Until the gold discoveries of the 1840’s in the US and the first appearance of Cape diamonds on the market in the 1870’s, almost all precious antique jewellery had to be remounted due to limited supply. Georgian jewelry brought with it romanticism, sentiment and symbolism. Cannetille work, chased borders and encrusted elaborate floral motif parures blossomed set with Rose-cut Diamonds and Old Mine-cut Diamonds.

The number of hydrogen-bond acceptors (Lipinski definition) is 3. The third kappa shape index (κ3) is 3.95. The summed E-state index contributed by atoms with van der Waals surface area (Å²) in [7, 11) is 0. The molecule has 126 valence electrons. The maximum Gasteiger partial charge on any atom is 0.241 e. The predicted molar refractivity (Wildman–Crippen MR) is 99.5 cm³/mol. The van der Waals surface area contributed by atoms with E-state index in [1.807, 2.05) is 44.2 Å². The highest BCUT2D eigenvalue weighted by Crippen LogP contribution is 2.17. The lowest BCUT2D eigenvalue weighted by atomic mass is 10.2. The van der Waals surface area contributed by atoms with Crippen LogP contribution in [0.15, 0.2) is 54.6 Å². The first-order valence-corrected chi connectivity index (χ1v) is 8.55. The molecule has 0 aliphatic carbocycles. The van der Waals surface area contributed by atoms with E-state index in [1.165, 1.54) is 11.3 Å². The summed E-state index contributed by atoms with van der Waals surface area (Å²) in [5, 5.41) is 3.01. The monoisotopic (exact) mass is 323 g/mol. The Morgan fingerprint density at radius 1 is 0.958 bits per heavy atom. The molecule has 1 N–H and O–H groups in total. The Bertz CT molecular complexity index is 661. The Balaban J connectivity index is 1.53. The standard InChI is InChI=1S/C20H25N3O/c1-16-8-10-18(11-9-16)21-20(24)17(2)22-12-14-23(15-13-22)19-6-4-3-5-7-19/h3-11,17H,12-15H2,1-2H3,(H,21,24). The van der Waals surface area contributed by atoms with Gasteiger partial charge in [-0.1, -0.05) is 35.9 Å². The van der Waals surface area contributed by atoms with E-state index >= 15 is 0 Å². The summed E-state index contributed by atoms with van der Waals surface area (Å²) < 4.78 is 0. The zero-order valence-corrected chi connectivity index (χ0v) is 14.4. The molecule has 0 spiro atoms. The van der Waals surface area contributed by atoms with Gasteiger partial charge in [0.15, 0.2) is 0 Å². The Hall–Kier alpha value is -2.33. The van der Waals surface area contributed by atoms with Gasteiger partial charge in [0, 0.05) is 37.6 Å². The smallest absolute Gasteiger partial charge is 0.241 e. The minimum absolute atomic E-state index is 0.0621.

Early Victorian Jewelry miniatures and shell cameos were popular, often in the form of snakes. Steam and gas engines were not widely used in workshops until the early 1860’s, making production slow. Mid Victorian Jewellery witnessed the peak of eccentricity in fashion and jewelry was worn in abundance in France and England. Eugenie, Napoleon's wife, favored emeralds, which were second to antique-cut diamonds in popularity. Late victorian jewlery felt the impact of the industrial revolution and victorian jewelry became affordable to the masses, the gold carat and quality diminished while women of the Aesthetic movement abandoned all ornaments.

   

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